|Old Wardour Castle|
|Location||Donhead St. Andrew, Tisbury|
|OS grid reference|
|Official name||Old Wardour Castle|
|Designated||25 October 1951|
|Official name||Wardour Castle and Old Wardour Castle|
|Designated||1 September 1987|
Wardour Castle is a ruined 14th-century castle at Wardour, on the boundaries of Tisbury and Donhead St Andrew in the English county of Wiltshire, about 15 miles (24 km) west of Salisbury. The castle was built in the 1390s, came into the ownership of the Arundells in the 16th century and was rendered uninhabitable in 1643 and 1644 during the English Civil War. A Grade I listed building, it is managed by English Heritage and open to the public.
Construction and design
In the 1300s, the land on which the castle was built was owned by the St Martin family until Sir Lawrence de St Martin died in 1385. Later in that year the land was acquired by John, the fifth Baron Lovell.
In 1392 Baron Lovell was granted permission by King Richard II to build a castle on the site. It was constructed using locally quarried Tisbury greensand, and the master mason was William Wynford. The design was inspired by the hexagonal (6-sided) castles then in fashion in parts of the Continent, particularly in France; but its own design is unique in Britain. The inclusion of several self-contained guest suites was also unique in Britain at that time.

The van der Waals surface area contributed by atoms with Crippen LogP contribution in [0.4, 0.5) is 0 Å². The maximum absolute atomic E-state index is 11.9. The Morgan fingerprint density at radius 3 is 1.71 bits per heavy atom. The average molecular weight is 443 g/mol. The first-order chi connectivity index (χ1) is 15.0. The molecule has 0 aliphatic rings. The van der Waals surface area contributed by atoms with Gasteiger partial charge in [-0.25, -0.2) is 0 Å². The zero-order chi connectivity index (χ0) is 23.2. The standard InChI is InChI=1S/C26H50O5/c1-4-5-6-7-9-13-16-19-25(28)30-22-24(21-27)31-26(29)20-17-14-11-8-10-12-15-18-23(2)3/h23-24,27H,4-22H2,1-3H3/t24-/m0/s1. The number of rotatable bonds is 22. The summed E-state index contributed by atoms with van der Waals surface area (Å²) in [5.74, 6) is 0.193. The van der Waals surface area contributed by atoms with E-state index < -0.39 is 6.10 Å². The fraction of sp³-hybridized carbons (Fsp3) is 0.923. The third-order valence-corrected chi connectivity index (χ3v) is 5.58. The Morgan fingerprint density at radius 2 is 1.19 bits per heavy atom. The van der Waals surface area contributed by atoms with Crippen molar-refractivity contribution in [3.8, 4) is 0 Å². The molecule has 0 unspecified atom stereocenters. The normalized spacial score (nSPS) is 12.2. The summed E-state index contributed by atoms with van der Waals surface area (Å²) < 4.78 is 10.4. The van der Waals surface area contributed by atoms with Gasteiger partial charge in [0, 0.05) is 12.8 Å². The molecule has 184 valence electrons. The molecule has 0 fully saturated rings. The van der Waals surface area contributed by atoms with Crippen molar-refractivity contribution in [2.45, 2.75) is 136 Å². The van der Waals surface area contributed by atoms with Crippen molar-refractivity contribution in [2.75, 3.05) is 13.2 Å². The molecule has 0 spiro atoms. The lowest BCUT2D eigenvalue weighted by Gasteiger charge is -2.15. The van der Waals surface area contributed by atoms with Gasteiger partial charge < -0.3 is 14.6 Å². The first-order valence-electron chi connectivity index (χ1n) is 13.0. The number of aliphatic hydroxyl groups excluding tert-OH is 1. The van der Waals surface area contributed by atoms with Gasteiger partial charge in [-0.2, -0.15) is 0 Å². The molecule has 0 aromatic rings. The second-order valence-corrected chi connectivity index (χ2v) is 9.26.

After the fall of the Lovell family following their support of the Lancastrian cause during the Wars of the Roses, the castle was confiscated in 1461 and passed through several owners until bought by Sir Thomas Arundell of Lanherne in 1544. The Arundells were an ancient and prominent Cornish family, the principal branches of which were seated at the manors of Lanherne, Trerice, Tolverne and Menadarva in Cornwall. The family held several estates in Wiltshire.
The castle was confiscated when Sir Thomas – a staunch Roman Catholic – was executed for treason in 1552, but in 1570 was bought back by his son, Sir Matthew Arundell, later a Sheriff and Custos Rotulorum of Dorset.
The Arundells, led by Thomas Arundell, 1st Baron Arundell of Wardour, subsequently became known as some of the most active of the Roman Catholic landowners in England at the time of the Reformation; they were naturally Royalists in the English Civil War. During that conflict, Thomas Arundell, 2nd Baron Arundell of Wardour, was away from home on the King's business and had instructed his wife, Lady Blanche Arundell, aged 61, to defend the castle with a garrison of 25 trained fighting men.